With the deep litter method, you use bedding and chicken poop to create a natural compost pile that is sanitary and a natural heater for your chickens.
8. Add Dusting Material
One way that chickens clean themselves is by dusting their bodies. During the winter months, it is hard to do this naturally outdoors. Make it easier for them by adding dusting material, such as adding a tub of sand, to the chicken coop.
9. Make Sure There Is Extra Bedding in Wet Areas
We can’t emphasize it enough – you need to do everything in your power to keep your chickens dry.
If there are places in the chicken coop that stay wetter than other areas, such as when snow melts, add extra bedding to soak up the wetness.
Simply add an extra layer of bedding, such as straw or wood shavings, to wet paths and wet areas.
10. Find Ways to Keep Out Drafts
It’s important to protect your chickens from drafts.
Carefully go through your chicken coop and look for any places where drafts may enter.
Once you find drafty spots, add insulation.
This may be as simple as adding towels, plywood, or cardboard to places where drafts come in.
Some homesteaders choose to install permanent insulation.
11. Prevent Water from Freezing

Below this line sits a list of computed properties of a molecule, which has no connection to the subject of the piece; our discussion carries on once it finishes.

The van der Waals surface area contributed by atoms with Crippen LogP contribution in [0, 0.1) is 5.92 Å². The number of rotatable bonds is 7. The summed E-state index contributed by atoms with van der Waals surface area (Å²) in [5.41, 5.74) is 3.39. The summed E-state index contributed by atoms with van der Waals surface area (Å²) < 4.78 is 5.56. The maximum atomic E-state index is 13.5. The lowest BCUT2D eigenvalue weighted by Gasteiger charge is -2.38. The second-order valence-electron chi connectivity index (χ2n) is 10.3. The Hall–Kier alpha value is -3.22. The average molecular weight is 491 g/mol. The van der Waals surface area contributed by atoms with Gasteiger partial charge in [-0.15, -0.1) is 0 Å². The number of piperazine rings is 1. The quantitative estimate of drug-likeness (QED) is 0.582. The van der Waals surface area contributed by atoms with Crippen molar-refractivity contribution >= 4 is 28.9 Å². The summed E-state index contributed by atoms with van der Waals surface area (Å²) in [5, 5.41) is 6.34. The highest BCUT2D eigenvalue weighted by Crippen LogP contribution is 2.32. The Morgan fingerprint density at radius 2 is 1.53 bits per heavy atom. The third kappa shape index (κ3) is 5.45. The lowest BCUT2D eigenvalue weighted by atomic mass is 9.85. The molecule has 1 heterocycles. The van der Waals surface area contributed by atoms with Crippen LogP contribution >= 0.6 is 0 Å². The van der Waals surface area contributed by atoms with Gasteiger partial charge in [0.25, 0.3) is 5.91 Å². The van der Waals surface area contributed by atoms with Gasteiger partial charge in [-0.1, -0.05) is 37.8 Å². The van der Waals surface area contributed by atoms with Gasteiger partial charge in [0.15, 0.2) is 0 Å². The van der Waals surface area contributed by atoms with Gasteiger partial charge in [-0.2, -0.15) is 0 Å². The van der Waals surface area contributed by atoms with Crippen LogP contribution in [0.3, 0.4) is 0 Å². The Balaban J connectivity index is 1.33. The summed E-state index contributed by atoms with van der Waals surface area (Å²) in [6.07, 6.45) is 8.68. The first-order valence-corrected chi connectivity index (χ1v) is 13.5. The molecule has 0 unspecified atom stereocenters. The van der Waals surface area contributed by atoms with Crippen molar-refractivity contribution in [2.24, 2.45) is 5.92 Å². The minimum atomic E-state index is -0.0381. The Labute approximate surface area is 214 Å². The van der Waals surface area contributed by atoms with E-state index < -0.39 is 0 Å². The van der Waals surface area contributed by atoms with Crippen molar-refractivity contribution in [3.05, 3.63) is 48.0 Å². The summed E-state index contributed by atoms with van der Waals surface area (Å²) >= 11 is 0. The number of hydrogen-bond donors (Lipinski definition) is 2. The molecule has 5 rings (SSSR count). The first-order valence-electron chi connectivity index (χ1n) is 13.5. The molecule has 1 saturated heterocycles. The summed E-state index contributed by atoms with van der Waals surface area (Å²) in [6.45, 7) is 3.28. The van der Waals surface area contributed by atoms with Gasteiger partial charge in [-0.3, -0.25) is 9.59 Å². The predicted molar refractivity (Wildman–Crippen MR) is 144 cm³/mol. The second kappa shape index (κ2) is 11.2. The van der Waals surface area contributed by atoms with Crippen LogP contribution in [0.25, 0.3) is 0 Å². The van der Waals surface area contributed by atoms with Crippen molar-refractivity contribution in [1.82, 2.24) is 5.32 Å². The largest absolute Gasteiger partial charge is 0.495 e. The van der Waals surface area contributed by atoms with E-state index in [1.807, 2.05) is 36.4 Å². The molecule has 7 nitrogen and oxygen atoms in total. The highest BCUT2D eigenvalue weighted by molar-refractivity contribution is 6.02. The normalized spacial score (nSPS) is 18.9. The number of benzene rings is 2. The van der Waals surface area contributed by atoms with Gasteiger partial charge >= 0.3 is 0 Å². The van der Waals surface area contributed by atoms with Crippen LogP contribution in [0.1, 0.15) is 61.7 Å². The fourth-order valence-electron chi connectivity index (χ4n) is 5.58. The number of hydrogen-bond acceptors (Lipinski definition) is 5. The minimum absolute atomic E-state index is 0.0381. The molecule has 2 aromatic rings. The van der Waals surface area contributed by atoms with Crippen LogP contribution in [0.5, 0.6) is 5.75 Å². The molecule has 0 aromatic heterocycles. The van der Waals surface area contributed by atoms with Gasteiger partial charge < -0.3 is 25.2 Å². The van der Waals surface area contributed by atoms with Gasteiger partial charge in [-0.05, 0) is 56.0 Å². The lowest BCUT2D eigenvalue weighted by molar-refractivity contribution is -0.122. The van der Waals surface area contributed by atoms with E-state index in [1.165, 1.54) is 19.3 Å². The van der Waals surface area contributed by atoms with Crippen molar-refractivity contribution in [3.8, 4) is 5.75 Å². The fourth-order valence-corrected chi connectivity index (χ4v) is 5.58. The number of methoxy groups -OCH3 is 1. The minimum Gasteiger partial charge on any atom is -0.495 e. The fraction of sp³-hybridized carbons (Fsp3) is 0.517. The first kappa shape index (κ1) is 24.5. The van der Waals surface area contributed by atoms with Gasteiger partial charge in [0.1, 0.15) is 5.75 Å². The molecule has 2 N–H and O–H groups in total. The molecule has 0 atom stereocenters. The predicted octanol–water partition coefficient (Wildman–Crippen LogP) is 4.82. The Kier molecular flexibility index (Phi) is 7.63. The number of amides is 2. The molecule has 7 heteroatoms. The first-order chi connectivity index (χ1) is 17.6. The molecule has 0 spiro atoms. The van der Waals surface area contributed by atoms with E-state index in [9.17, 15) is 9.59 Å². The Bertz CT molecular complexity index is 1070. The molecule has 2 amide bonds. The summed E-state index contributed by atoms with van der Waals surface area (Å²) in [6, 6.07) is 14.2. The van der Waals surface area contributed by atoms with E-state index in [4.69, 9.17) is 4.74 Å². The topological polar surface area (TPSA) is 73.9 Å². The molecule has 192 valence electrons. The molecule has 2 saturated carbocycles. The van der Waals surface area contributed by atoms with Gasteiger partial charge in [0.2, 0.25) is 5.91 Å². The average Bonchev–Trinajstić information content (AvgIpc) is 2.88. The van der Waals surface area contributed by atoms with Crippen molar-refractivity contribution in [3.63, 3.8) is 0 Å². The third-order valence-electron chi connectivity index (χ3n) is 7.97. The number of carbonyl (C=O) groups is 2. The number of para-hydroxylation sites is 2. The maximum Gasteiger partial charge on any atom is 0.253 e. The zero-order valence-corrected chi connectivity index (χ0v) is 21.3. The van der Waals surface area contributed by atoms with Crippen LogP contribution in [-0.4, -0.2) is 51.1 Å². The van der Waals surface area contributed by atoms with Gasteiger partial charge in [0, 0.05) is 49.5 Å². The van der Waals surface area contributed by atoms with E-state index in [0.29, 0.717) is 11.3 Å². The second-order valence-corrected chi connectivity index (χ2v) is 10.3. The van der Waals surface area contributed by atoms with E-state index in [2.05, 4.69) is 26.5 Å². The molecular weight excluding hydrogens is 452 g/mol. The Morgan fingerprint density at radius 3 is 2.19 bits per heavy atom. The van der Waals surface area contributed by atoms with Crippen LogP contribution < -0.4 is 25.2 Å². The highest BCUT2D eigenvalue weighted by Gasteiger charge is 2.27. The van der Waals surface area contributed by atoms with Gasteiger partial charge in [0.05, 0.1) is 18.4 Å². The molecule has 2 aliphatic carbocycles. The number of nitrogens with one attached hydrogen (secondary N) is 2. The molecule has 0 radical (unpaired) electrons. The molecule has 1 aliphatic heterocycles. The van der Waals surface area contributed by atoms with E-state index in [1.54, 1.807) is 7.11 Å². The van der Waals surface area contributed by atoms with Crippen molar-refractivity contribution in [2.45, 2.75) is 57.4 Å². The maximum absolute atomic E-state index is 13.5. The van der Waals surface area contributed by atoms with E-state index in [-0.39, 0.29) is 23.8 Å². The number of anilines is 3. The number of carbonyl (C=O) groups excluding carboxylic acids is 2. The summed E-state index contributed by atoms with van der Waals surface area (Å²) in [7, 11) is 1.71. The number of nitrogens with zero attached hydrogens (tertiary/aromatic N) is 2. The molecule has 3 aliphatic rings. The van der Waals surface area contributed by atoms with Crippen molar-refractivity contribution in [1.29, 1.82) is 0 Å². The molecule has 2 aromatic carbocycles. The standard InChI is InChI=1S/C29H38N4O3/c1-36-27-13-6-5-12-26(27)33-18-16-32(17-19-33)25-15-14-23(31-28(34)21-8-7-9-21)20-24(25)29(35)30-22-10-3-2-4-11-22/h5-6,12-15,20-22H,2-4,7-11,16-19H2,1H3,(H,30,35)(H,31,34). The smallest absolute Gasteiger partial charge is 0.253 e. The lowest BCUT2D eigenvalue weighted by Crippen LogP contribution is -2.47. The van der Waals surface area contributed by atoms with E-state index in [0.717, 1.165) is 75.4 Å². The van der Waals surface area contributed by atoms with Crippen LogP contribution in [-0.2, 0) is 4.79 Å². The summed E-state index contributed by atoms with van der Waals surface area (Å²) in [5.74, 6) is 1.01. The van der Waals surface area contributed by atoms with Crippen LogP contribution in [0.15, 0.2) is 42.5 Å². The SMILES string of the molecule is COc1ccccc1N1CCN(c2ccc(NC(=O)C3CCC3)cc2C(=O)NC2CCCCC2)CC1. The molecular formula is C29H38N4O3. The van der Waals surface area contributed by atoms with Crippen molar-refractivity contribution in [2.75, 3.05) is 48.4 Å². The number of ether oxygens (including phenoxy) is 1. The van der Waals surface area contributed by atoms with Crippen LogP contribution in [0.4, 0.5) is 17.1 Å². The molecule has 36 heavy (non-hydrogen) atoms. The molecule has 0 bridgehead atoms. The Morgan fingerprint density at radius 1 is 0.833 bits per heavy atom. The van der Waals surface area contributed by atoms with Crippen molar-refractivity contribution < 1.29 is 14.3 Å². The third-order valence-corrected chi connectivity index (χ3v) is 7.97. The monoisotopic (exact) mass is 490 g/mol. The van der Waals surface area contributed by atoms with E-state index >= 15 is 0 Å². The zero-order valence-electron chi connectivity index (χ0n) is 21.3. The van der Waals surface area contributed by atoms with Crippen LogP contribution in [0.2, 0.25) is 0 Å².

Chickens need fresh water every day, but this is a little more challenging during the winter.
If you live in cold climates, expect the water to freeze, which won’t do the chickens any good.
You must find a way to keep the water from freezing. You may store fresh water indoors and take it out to them. You can also place buckets to collect snow and place them in the direct sun so the snow will melt.
Some homesteaders place pin-pong balls in their water tubs to keep the water from freezing too quickly.
Or you can choose to install a heated waterer.
12. Boost Nutrition
You can help your chickens withstand the colder temperatures by providing them with extra protein and carbs.
Chickens can’t forage for greens and bugs in the chilly winter months, so you need to provide them with good nutrition to get them ready for winter.
Mother Earth News recommends, “Your chickens need 10 percent more calories during the winter than they do in the summer. During the cold weather, the chickens can get stressed which can make it difficult for them to lay eggs. To keep them feeling better, you should give them corn or pecking foods, such as forage cakes. If your birds need to bulk up a bit to prepare them for the winter, give them oatmeal.”
13. Avoid Frostbite
Keep a close eye on your chickens and be on the lookout for signs of frostbite.
Chickens are most sensitive to frostbite on the areas of their bodies not covered by feathers, such as feet, combs, and wattles. A sign of frostbite is black tips or blisters.
If wintry weather is on the way, cover these sensitive areas with a layer of Vaseline and make sure the coop is dry and draft-free. Use the weeks leading up to winter to get your chickens ready for colder temperatures.
Early preparation and prevention go a long way toward ensuring a healthy flock all year long.
For other winter homesteading tips, read our Month-by-Month Winter Homestead To-Do List.